In his opening speech to the New York State Assembly on Wednesday, Speaker Carl Heastie threw his support behind the release of long-sought funding designed to help the state’s neediest schools.
The Speaker said he wants to create a timetable to “fully” phase in what’s known as “foundation aid” — a funding stream created in large part to help high-needs schools. The funding, which was derailed by budget cuts during the recession, is a major source of school aid in New York City. It provides about 30 percent of state’s allocation to the city, according to the city’s Independent Budget Office.
“The Assembly Majority believes that there is no investment worth more than education,” Heastie said in one of his first remarks to the Assembly.
Heastie’s strong support for school funding might help alleviate concerns that K-12 education could take a backseat to higher education in this year’s legislative session. Governor Andrew Cuomo announced Tuesday that one of his major 2017 initiatives will be providing free tuition at state colleges to families making less than $125,000 per year.
Right after Cuomo’s announcement, the Alliance for Quality Education, an organization that pushes for school funding, released a statement pressing the governor to consider “all public education funding” in this year’s budget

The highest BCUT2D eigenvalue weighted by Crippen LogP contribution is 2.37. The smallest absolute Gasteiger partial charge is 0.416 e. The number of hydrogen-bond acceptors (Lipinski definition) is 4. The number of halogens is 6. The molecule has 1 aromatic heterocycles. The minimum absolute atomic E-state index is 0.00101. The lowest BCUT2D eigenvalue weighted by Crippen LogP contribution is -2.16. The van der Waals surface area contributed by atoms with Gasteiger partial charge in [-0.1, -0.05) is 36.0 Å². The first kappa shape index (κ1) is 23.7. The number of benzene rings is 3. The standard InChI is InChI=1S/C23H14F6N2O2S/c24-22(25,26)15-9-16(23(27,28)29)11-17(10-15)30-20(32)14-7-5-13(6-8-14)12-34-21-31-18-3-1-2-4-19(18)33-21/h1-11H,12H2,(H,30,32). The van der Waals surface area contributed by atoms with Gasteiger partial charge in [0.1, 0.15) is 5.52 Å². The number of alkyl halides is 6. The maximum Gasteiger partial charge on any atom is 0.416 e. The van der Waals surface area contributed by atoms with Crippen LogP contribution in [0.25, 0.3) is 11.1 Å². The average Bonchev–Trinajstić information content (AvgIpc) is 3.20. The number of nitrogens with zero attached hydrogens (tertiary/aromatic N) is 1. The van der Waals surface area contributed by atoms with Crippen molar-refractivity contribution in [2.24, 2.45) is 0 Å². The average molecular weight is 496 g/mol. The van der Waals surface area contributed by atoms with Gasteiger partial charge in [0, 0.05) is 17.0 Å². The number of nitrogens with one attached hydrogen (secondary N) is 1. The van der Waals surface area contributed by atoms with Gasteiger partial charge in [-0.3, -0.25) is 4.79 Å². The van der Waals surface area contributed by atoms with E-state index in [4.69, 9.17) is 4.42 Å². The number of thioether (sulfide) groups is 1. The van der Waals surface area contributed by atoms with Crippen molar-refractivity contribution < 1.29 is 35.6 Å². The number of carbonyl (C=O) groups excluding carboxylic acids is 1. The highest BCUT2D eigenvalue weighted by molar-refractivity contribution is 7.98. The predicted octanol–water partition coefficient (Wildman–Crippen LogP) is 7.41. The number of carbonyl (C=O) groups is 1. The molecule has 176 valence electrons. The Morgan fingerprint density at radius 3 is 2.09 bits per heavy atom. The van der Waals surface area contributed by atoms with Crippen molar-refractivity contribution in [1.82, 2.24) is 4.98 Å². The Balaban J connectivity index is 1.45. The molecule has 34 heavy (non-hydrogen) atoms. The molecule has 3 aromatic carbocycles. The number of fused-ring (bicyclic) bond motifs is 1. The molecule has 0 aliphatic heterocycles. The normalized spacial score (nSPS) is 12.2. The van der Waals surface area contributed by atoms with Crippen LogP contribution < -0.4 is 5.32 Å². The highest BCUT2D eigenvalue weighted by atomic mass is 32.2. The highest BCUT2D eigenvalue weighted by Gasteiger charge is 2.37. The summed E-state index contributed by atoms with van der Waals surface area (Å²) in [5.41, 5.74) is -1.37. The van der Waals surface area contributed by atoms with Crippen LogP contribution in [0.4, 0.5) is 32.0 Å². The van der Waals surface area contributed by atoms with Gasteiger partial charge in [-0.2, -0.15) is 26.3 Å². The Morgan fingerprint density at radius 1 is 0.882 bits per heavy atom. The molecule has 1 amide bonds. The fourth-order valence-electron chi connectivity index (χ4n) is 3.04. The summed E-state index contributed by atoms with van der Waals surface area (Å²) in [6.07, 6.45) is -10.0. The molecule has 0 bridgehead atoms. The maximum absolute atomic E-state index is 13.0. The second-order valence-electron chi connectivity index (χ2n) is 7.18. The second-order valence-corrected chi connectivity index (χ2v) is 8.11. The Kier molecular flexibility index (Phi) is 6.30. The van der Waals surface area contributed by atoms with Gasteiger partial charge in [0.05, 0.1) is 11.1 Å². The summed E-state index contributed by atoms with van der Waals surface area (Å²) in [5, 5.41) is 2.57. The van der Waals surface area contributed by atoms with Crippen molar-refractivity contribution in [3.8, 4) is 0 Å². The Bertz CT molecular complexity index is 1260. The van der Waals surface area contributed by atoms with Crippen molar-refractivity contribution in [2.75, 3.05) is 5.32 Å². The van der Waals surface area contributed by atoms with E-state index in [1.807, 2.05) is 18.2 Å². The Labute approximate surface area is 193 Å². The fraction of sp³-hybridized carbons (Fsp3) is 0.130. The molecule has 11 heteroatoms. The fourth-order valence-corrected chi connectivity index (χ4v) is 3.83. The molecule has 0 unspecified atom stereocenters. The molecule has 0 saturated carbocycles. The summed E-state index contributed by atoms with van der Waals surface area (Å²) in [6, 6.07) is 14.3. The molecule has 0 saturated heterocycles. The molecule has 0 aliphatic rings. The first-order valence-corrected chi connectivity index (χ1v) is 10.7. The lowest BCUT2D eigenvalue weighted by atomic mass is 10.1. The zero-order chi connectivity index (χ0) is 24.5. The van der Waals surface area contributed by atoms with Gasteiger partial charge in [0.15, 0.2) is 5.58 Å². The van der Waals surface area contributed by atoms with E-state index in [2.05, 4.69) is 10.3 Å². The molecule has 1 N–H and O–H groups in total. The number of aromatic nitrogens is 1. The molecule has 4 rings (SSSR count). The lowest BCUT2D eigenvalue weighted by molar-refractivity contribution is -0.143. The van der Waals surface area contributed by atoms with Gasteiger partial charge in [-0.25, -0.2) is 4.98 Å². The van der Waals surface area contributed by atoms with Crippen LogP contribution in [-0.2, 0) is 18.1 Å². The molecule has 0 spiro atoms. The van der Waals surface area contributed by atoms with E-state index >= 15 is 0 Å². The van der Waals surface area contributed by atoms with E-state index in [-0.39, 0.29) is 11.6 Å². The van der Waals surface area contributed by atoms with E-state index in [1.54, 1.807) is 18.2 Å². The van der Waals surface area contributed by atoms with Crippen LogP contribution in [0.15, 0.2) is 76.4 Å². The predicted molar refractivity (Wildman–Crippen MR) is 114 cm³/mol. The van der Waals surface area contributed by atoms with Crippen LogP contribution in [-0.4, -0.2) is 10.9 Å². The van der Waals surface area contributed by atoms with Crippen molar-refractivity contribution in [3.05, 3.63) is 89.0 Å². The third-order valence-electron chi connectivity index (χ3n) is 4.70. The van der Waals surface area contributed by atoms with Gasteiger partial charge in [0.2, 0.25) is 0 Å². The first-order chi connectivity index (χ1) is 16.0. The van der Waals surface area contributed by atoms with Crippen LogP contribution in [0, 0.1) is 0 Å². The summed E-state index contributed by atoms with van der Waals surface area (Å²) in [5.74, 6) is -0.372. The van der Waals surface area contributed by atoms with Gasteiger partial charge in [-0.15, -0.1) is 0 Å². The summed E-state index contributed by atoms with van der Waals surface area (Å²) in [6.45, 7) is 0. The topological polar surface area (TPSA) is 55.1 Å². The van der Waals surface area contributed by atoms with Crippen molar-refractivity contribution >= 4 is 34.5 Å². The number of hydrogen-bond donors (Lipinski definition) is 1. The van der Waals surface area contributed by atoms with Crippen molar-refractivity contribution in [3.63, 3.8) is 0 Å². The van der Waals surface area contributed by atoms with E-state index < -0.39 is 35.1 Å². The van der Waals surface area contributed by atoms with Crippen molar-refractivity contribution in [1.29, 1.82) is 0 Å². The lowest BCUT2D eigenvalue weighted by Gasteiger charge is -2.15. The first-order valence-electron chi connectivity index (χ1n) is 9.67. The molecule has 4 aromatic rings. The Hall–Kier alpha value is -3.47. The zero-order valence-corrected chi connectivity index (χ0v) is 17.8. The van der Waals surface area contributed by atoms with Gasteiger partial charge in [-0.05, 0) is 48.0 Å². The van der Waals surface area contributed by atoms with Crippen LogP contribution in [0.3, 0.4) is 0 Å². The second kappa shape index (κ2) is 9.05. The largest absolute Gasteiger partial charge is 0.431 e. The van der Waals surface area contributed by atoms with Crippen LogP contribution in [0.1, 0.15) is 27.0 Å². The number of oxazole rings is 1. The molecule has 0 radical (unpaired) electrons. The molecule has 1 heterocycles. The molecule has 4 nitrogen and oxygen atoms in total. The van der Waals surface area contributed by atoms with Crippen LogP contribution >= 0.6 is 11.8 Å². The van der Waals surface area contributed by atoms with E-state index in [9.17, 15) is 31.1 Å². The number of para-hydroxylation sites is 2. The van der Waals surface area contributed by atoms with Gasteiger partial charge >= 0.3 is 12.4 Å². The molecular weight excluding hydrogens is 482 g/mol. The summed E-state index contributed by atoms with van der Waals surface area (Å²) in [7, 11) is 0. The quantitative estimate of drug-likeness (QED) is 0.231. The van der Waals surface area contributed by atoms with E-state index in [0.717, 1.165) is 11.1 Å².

“Without a commitment to first better prepare students for college through adequate K-12 funding from the state, the governor’s plan will not make the impact intended,” it stated.
Though Heastie’s support is good news for advocates, his wishes are not always fully reflected in the final budget. In his opening speech last year, the speaker called for the “highest funding level possible” for New York state education and the Assembly’s budget included a $2.1 billion increase in education spending. When the dust settled, however, the legislature increased education spending by about $1.3 billion.
Still, Heastie’s comment puts him in line with the state’s policymaking body, which called for a three-year phase-in of the foundation aid in December. At the time Regent James Tallon, who chairs the Regents state aid subcommittee, called the proposal “aggressive,” but also argued it was the right time to honor the state’s pledge to boost student funding.
In his speech, Heastie also praised the state’s My Brother’s Keeper initiative, which aims to help boys and young men of color achieve their educational potential; said he wants to build on last year’s investment in community schools; and expressed support for Cuomo’s tuition-free college plan.
“I am encouraged that the governor is making this a priority,” Heastie said about the proposal. “We look forward to working with him and the Senate to help make this a reality.”